So it is perplexing that Japan’s national sport, and one of its most hallowed traditions, glorifies its most rotund athletes. While NFL offensive linemen bear a passing similarity to sumo wrestlers, football games are lengthy enough, and require enough running, to mitigate their girthiness to some degree. Sumo wrestling dispenses with these trifles: matches rarely last longer than 30 seconds, and the action is contained within the dohyo, a 16 square-meter ring that makes it basically impossible to build up a head of steam. As far as I can tell, sumo wrestlers never compete more than once in a day, so over the course of a week-long tournament, a wrestler might fully exert himself for only 3 or 4 minutes total. Such a schedule leaves ample time for grazing.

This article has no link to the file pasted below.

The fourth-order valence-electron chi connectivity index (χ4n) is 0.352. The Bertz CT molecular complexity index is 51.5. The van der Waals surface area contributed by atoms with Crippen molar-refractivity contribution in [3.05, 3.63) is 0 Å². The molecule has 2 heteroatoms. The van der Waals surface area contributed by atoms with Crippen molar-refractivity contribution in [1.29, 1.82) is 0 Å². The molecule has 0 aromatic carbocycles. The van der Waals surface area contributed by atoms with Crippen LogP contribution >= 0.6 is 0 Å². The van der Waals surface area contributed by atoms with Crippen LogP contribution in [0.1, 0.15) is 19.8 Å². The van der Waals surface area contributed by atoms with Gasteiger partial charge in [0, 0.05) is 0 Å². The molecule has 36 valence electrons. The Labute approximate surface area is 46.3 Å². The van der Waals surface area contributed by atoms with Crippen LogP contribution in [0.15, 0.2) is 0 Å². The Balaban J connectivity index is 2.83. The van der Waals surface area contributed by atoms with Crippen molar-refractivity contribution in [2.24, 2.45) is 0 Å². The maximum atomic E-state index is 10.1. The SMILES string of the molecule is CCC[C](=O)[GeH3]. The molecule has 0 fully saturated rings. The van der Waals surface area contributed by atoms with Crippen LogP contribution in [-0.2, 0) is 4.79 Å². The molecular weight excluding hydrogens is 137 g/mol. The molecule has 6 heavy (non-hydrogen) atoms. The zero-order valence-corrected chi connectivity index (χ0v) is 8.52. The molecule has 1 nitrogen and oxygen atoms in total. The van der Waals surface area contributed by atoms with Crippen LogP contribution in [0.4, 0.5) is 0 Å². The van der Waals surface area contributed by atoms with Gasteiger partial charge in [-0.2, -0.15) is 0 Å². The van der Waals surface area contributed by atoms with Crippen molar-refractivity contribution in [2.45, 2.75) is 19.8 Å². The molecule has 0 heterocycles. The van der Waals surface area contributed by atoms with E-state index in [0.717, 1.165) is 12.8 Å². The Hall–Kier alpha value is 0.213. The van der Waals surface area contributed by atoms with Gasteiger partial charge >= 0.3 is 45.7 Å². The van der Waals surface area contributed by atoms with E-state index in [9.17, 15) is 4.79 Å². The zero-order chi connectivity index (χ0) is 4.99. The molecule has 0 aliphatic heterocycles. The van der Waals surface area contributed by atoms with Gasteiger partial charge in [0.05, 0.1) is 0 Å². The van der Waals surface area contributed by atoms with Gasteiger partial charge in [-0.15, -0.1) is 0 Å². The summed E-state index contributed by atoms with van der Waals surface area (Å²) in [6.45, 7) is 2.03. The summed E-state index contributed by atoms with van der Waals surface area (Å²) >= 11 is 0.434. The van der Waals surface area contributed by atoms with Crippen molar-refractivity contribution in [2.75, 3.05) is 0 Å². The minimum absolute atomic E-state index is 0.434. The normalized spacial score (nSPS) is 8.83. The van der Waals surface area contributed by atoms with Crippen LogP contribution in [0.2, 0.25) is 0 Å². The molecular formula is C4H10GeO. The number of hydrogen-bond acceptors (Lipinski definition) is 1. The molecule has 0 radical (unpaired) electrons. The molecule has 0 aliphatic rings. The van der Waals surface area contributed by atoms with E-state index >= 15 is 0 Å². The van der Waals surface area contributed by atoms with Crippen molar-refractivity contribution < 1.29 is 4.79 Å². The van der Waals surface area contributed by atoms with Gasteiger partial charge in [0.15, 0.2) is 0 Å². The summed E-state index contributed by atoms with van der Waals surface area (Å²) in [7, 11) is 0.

Though grazing isn’t the right word, because it implies a slow, leisurely intake. For sumo wrestlers, eating is a serious business, as much a part of training as the time spent sparring in the dojo. Many wrestlers, especially amateurs and those yet to establish themselves among the sport’s elite, live and train together as members of a “stable,” which they represent in competition. The stable oversees the wrestlers’ development and provides for them as they mature into the professional ranks. Eating is a big part of life in the stable. Meals are eaten together, with more junior wrestlers preparing the food for their sempai. The most common sumo meal is chankonabe, a stew made from chicken stock and filled with protein-rich ingredients, which is consumed with beer in massive quantities. While this kind of trough-style dining holds a special place in my heart, the sumo diet is to be avoided, because it does special things to the heart, like dramatically increase blood pressure and cause adult-onset diabetes. (Sumo wrestlers rarely live past 65 as a result of this diet and lifestyle.)